When games are criticized in America, the attack usually comes from some right-wing fundamentalist Christian nutcase. That's not to say that other religions can't get in on the fun, though. Writer Ebrahim Saifuddin believes that videogames are forbidden under Islam, and has the Holy words to back it up.
Saifuddin quotes the Qur'an to get his point across, such as the worryingly all-inclusive and nonspecific: "There is a man among the people who buys discourses of distracting amusements, so that he may mislead (people) from the Way of Allah, and make a mockery of it. For such people there is a disgraceful punishment." That certainly covers videogames ... and, to be frank, nearly everything that is fun.
According to this writer, Muslims can't enjoy animate objects (living creatures) as represented in games either: "There are hardly any videogames available that do not have any animate objects in them. This again renders them (games) to be impermissible." He adds that, “Many a times the female characters in video games are highly inappropriately dressed." A religion that likes to cover its women from head to toe obviously isn't going to condone Dead or Alive Paradise.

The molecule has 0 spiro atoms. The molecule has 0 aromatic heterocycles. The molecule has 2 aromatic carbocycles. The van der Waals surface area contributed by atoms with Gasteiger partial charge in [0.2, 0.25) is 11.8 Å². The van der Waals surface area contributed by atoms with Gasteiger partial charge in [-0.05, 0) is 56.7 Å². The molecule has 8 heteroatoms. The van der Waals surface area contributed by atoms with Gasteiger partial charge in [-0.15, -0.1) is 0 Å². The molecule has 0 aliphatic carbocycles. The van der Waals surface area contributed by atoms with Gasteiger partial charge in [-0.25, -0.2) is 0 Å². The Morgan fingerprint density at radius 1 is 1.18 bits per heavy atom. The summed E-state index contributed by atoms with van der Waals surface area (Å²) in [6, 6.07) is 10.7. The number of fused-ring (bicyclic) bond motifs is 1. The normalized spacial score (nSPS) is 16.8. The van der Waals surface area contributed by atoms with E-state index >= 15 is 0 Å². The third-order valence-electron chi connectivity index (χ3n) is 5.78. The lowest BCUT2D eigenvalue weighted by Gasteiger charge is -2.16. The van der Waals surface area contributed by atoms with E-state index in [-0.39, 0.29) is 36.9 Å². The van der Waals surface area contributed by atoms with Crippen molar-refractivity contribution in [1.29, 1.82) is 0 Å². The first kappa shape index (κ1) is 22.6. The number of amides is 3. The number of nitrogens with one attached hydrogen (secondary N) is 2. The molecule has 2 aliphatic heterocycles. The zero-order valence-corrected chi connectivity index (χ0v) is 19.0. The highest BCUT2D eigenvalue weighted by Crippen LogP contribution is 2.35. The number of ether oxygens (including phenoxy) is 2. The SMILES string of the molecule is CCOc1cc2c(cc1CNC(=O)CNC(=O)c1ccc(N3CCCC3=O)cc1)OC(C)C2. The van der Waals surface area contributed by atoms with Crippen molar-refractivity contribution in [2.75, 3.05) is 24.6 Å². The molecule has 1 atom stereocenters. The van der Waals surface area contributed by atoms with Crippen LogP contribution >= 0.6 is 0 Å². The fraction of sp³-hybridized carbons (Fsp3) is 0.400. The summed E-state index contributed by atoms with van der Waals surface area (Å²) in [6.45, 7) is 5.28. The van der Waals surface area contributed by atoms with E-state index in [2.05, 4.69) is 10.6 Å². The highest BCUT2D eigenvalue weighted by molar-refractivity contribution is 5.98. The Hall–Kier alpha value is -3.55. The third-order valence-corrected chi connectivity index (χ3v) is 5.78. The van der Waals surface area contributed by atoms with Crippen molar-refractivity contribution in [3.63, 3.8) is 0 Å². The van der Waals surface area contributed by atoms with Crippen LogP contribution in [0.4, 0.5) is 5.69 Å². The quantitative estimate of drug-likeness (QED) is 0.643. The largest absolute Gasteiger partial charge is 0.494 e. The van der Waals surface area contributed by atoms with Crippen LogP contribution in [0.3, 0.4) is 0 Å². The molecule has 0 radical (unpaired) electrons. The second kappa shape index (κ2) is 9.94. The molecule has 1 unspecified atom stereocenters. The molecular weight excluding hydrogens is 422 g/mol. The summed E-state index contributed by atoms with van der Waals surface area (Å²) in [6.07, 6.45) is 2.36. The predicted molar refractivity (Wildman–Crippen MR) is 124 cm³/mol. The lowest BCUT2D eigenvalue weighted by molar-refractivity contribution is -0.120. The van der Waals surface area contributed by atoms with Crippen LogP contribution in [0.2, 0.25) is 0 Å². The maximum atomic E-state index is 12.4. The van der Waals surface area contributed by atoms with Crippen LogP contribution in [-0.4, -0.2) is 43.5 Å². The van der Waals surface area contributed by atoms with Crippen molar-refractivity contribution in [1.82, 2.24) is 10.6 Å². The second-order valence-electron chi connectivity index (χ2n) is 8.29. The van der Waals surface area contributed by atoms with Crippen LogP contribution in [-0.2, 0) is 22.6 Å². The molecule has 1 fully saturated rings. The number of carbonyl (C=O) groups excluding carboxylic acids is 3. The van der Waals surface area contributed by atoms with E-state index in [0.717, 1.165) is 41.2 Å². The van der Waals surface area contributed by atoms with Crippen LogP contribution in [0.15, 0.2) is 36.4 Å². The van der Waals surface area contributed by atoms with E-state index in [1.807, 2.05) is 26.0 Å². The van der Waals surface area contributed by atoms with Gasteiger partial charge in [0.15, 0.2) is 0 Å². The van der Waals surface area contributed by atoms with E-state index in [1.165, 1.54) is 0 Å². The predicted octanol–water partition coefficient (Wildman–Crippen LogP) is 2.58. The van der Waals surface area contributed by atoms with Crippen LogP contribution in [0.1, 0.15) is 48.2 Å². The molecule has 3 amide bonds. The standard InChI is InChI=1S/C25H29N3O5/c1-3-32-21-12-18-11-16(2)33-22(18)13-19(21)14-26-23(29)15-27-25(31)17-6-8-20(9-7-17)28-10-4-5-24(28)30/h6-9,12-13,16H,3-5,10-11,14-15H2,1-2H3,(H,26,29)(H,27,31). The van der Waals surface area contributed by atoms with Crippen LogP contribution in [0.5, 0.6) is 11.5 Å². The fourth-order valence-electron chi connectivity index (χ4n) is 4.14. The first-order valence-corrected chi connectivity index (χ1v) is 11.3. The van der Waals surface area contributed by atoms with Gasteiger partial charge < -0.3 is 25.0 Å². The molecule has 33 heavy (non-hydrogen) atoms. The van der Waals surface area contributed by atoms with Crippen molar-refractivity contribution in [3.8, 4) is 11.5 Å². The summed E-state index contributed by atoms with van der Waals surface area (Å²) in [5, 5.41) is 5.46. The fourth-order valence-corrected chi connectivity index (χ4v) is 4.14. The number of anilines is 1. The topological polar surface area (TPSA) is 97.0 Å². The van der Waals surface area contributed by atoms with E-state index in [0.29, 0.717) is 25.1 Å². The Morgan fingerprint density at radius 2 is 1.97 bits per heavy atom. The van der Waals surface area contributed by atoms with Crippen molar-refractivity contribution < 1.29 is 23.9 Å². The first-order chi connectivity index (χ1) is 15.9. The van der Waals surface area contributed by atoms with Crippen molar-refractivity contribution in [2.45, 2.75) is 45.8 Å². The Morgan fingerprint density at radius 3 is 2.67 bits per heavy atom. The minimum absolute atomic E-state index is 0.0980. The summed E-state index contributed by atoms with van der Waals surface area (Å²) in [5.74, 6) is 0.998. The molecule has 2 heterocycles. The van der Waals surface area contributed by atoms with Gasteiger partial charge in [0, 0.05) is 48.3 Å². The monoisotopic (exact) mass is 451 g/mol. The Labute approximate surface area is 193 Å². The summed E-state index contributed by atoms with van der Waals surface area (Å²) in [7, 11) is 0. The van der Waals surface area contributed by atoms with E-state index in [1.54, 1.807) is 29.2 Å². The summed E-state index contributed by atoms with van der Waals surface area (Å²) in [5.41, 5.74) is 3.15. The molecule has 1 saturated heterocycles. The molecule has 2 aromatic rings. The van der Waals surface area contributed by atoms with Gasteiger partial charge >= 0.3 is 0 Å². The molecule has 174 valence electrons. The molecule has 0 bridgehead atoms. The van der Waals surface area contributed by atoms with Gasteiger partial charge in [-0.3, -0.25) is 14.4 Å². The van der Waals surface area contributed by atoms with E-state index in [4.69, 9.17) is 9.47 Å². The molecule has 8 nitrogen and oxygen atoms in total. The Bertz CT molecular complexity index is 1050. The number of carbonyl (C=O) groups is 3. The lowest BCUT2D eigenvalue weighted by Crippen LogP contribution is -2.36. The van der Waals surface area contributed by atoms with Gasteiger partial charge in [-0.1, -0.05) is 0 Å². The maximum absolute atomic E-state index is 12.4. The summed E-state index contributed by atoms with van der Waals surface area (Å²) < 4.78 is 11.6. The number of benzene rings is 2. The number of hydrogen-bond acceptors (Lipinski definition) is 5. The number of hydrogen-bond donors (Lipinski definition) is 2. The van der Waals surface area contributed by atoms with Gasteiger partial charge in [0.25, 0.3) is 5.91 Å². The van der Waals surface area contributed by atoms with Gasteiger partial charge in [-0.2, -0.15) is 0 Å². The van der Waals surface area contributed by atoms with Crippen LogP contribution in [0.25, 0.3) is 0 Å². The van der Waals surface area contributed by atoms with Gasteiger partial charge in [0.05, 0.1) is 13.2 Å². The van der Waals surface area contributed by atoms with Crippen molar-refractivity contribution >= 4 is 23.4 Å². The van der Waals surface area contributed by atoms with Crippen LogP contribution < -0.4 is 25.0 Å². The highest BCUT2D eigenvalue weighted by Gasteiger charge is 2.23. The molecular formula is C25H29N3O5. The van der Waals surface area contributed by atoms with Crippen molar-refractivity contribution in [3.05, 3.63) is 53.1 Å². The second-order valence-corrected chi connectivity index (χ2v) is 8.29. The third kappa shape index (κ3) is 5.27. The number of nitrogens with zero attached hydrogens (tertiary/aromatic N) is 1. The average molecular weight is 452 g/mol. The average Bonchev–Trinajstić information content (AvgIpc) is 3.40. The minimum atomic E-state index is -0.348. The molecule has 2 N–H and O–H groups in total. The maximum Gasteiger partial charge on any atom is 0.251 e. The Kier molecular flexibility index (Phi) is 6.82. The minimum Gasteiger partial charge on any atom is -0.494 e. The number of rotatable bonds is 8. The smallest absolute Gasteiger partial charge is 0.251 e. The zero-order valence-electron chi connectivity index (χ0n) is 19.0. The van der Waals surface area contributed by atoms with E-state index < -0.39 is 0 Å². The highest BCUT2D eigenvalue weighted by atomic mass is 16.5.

"Distraction from obedience to Allah" is also a problem for Saifuddin, as he believes some Muslims will forgo prayer in order to keep playing a game. This, of course, is often the main reason why religious folk attack games, books or movies -- it's not that they're really worried about Harry Potter promoting witchcraft, it's that they're jealous of kids reading those books instead of the ones God scribbled in.
In any case, Saifuddin has some interesting ideas, and if he feels games don't line up with his beliefs, that's cool. All this article does, however, is remind me to be grateful that I don't subscribe to any magical thinking myself. Getting to enter some vague paradise cooked up by desert-dwelling cultists several thousand years ago simply isn't worth missing out on Kirby's Epic Yarn. If I couldn't play that, I'd already be in Hell.